By H. M. Cole
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Extra resources for The Lorraine Campaign
Paul W. Baade, who had held this post since January 1943. A West Point graduate of 1911, General Baade joined the infantry, served on the Mexican border in 1914, and acted as a regimental officer in the Vosges and Verdun sectors in 1918. The 35th, a National Guard division, landed on the Continent during the second week of July. It received its baptism of fire at St. Lô and incurred severe losses there and in the Mortain counterattack. THE HALT AT T H E MEUSE 17 Maj. Gen. Walton H. Walker commanded the XX Corps, which, like the XII Corps, was one of the formations originally assigned to the Third Army in the United Kingdom.
S. Army, by orders issued on 26 August, was committed to a drive close along the right boundary of the 21st Army Group. By I September the marked inability of the enemy to offer any really effective resistance and the speed with which the highly mobile Allied formations were cutting in on the German escape routes led General Eisenhower to order a maneuver in which a part of the American forces would be turned to the north. In the Pas-de-Calais area west and north of the line Laon-Sedan, Allied intelligence estimated that the main German forces were grouped in a strength equivalent to the combat effectiveness of two panzer and eight to ten infantry divisions.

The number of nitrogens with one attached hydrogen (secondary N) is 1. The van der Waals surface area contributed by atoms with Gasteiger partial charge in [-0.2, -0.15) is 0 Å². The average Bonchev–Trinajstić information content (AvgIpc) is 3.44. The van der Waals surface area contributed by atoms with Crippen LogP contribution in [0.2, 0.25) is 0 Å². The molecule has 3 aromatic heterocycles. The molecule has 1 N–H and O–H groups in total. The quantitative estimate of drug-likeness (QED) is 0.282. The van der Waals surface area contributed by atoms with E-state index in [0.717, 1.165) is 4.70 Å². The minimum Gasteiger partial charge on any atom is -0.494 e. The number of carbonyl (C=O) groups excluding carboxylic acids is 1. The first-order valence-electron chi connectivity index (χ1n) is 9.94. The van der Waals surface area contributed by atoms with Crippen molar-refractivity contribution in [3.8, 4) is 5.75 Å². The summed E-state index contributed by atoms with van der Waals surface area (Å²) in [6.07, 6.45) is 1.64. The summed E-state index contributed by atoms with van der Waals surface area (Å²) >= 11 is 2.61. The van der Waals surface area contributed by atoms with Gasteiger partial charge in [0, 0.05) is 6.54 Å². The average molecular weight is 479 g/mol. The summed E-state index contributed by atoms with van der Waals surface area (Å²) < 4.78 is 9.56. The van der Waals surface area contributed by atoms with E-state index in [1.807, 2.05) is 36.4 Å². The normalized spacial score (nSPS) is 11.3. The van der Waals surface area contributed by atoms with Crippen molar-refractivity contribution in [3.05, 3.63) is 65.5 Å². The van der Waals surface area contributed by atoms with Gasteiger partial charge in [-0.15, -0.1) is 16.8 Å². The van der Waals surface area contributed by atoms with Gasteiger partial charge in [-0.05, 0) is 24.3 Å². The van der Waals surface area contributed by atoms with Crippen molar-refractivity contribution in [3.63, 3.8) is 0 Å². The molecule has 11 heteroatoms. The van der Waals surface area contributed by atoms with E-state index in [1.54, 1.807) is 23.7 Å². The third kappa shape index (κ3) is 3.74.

Walter J. Muller, G–4, had held these same positions on the staffs of the Western Task Force and the Seventh Army. The G–3, Col. Halley G. Maddox, a wellknown army horseman, had been a member of the G–3 Section of the Western Task Force and then, in Sicily, had served as Patton’s G–3. Only the G–1, Col. Frederick S. Matthews, was a newcomer to Patton’s general staff. The Third Army special staff also included officers who had earlier served with General Patton in the same positions they now occupied: the Adjutant General, the Army Engineer, the Army Signal Officer, and the Army Ordnance Officer.